George Ryan turns 76 on Wednesday. Should he manage to survive the physical and mental strain of being an inmate of the Federal Bureau of Prisons, he will be 79 turning on 80 when he is scheduled for release (ironically enough, on Independence Day of 2013).
Not that any of this means a thing to those people whose partisanship makes them detest Ryan to the point where the only thing that will appease them is the word that he died while in prison.
OF COURSE, THOSE cranks will then resort to complaining that Ryan likely will get some sort of private burial, instead of just some sort of pauper’s grave in a prison burial ground. In short, I don’t think there’s anything that will ever appease the people who are so bitter that all they want to think about in conjunction with Ryan’s name is pain and suffering.
This is a sentiment I have long felt. A part of me has always felt that the people who most get outraged about Ryan are lacking something in their own lives, so they take it out on him.
And that is what they did en masse, with a pair of reports this week that put Ryan (a.k.a., inmate number 16627-424) back in the news – which as far as I’m concerned makes him much more worthy of mention here than any of the babble spouted out Friday by golfer Tiger Woods.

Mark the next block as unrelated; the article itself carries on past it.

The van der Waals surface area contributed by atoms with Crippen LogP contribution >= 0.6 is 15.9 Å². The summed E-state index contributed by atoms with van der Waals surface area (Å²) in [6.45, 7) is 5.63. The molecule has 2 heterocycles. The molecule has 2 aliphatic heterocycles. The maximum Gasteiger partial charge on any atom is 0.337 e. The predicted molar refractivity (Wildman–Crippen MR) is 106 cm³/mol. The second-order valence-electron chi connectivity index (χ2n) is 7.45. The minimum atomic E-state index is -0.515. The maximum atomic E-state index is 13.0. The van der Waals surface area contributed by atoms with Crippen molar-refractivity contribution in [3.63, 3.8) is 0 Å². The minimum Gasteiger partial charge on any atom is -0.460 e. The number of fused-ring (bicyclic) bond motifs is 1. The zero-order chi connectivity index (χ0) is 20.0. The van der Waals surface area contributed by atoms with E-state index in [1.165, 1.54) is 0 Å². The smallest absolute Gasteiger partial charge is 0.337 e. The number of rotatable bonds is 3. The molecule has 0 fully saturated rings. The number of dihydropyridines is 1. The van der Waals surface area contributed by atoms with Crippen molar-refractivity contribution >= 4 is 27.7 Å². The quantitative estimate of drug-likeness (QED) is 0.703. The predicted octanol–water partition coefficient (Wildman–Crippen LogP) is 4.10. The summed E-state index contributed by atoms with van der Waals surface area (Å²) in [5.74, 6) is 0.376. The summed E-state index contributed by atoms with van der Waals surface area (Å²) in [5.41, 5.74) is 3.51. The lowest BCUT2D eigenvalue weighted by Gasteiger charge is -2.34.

First, columnist Mike Sneed reiterated what those people who have paid close attention already knew – one-time first lady Lura Lynn Ryan is seriously ill. That actually has the Ryan family stepping up efforts to try to get some sort of clemency for George, who remains at the federal prison near Terre Haute, Ind.
THEY SEEM TO think that Barack Obama has more of a sense of compassion (Obama was the state senator from the Hyde Park neighborhood when Ryan was governor) than did George W. Bush, who seemed to view rejecting pardon requests as the part of the job he enjoyed the most (that, and throwing out the “first pitch” at professional baseball games).
Although there are those legal observers who note that Obama has become so obsessed with the big issues such as health care reform that he hasn’t done anything to grant clemency for anyone in the federal corrections system.
Lura Lynn has actually had a brief meeting with the president, where Obama apparently said the kind of polite statements one makes when they want to appear sympathetic but don’t want to commit themselves to anything.
The other story involves Ryan’s pension from his more than three decades of public service.
RYAN’S ATTORNEYS (INCLUDING another former governor, James R. Thompson) had argued he was still entitled to part of his government pension – totalling about $70,000 annually (it would have been more than double that had Ryan never been convicted of a felony). The Illinois Supreme Court on Friday rejected that concept overwhelmingly.
Of the seven justices, only Anne Burke dissented from the ruling that was written by a DuPage County Republican (although most people like to remember Bob Thomas more as a one-time Chicago Bear from back in the era before their ’86 Super Bowl appearance when the Bears stunk).